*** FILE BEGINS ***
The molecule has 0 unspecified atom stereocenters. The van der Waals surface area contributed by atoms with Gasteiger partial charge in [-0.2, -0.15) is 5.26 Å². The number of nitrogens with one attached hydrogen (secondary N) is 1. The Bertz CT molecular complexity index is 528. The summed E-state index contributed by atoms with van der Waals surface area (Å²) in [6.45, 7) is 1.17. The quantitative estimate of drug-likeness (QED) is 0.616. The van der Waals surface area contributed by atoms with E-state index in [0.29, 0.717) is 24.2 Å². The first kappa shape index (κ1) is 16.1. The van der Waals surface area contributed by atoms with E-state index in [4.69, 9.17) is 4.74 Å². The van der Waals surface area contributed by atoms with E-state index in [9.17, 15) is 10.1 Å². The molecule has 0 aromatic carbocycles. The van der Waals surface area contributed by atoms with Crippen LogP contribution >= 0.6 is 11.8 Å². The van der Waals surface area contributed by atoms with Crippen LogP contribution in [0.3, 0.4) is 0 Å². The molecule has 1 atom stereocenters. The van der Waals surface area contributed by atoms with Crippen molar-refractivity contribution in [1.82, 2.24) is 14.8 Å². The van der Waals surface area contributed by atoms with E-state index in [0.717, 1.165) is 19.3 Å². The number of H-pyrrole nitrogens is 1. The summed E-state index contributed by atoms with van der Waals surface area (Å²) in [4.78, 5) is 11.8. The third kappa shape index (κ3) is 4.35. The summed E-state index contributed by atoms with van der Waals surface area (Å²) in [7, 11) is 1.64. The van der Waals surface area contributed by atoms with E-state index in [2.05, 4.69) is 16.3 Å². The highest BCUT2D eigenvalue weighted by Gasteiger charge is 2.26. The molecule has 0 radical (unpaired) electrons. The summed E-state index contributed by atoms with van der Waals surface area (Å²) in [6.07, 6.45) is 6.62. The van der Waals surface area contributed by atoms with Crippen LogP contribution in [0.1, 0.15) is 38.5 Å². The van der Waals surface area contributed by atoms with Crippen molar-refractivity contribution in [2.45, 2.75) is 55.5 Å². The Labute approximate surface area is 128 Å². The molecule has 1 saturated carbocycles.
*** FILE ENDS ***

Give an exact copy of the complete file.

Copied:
The molecule has 0 unspecified atom stereocenters. The van der Waals surface area contributed by atoms with Gasteiger partial charge in [-0.2, -0.15) is 5.26 Å². The number of nitrogens with one attached hydrogen (secondary N) is 1. The Bertz CT molecular complexity index is 528. The summed E-state index contributed by atoms with van der Waals surface area (Å²) in [6.45, 7) is 1.17. The quantitative estimate of drug-likeness (QED) is 0.616. The van der Waals surface area contributed by atoms with E-state index in [0.29, 0.717) is 24.2 Å². The first kappa shape index (κ1) is 16.1. The van der Waals surface area contributed by atoms with E-state index in [4.69, 9.17) is 4.74 Å². The van der Waals surface area contributed by atoms with E-state index in [9.17, 15) is 10.1 Å². The molecule has 0 aromatic carbocycles. The van der Waals surface area contributed by atoms with Crippen LogP contribution >= 0.6 is 11.8 Å². The van der Waals surface area contributed by atoms with Crippen LogP contribution in [0.3, 0.4) is 0 Å². The molecule has 1 atom stereocenters. The van der Waals surface area contributed by atoms with Crippen molar-refractivity contribution in [1.82, 2.24) is 14.8 Å². The van der Waals surface area contributed by atoms with E-state index in [0.717, 1.165) is 19.3 Å². The number of H-pyrrole nitrogens is 1. The summed E-state index contributed by atoms with van der Waals surface area (Å²) in [4.78, 5) is 11.8. The third kappa shape index (κ3) is 4.35. The summed E-state index contributed by atoms with van der Waals surface area (Å²) in [7, 11) is 1.64. The van der Waals surface area contributed by atoms with E-state index in [2.05, 4.69) is 16.3 Å². The highest BCUT2D eigenvalue weighted by Gasteiger charge is 2.26. The molecule has 0 radical (unpaired) electrons. The summed E-state index contributed by atoms with van der Waals surface area (Å²) in [6.07, 6.45) is 6.62. The van der Waals surface area contributed by atoms with Crippen LogP contribution in [0.1, 0.15) is 38.5 Å². The van der Waals surface area contributed by atoms with Crippen molar-refractivity contribution in [2.45, 2.75) is 55.5 Å². The Labute approximate surface area is 128 Å². The molecule has 1 saturated carbocycles.